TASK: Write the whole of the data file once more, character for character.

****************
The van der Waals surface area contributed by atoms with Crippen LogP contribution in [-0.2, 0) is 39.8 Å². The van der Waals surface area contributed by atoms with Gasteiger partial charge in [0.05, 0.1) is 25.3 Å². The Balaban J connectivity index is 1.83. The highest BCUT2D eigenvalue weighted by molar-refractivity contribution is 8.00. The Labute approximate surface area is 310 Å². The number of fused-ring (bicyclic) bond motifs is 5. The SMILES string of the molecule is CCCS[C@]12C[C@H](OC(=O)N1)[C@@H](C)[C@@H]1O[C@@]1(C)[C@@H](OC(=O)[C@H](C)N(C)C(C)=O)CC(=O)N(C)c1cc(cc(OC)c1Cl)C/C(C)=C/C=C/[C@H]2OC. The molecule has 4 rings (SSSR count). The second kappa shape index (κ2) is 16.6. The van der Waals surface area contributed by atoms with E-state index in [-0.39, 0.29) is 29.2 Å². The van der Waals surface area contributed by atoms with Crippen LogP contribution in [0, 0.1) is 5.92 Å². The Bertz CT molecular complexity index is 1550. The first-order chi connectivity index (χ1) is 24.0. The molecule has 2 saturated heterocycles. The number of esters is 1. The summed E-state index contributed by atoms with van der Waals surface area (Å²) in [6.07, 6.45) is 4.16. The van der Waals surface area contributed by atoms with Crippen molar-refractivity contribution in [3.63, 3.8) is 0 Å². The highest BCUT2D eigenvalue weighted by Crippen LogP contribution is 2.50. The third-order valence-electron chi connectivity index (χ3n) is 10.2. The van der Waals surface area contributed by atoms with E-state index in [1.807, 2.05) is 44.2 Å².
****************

The van der Waals surface area contributed by atoms with Crippen LogP contribution in [-0.2, 0) is 39.8 Å². The van der Waals surface area contributed by atoms with Gasteiger partial charge in [0.05, 0.1) is 25.3 Å². The Balaban J connectivity index is 1.83. The highest BCUT2D eigenvalue weighted by molar-refractivity contribution is 8.00. The Labute approximate surface area is 310 Å². The number of fused-ring (bicyclic) bond motifs is 5. The SMILES string of the molecule is CCCS[C@]12C[C@H](OC(=O)N1)[C@@H](C)[C@@H]1O[C@@]1(C)[C@@H](OC(=O)[C@H](C)N(C)C(C)=O)CC(=O)N(C)c1cc(cc(OC)c1Cl)C/C(C)=C/C=C/[C@H]2OC. The molecule has 4 rings (SSSR count). The second kappa shape index (κ2) is 16.6. The van der Waals surface area contributed by atoms with E-state index in [-0.39, 0.29) is 29.2 Å². The van der Waals surface area contributed by atoms with Crippen LogP contribution in [0, 0.1) is 5.92 Å². The Bertz CT molecular complexity index is 1550. The first-order chi connectivity index (χ1) is 24.0. The molecule has 2 saturated heterocycles. The number of esters is 1. The summed E-state index contributed by atoms with van der Waals surface area (Å²) in [6.07, 6.45) is 4.16. The van der Waals surface area contributed by atoms with Crippen molar-refractivity contribution in [3.63, 3.8) is 0 Å². The highest BCUT2D eigenvalue weighted by Crippen LogP contribution is 2.50. The third-order valence-electron chi connectivity index (χ3n) is 10.2. The van der Waals surface area contributed by atoms with E-state index in [1.807, 2.05) is 44.2 Å².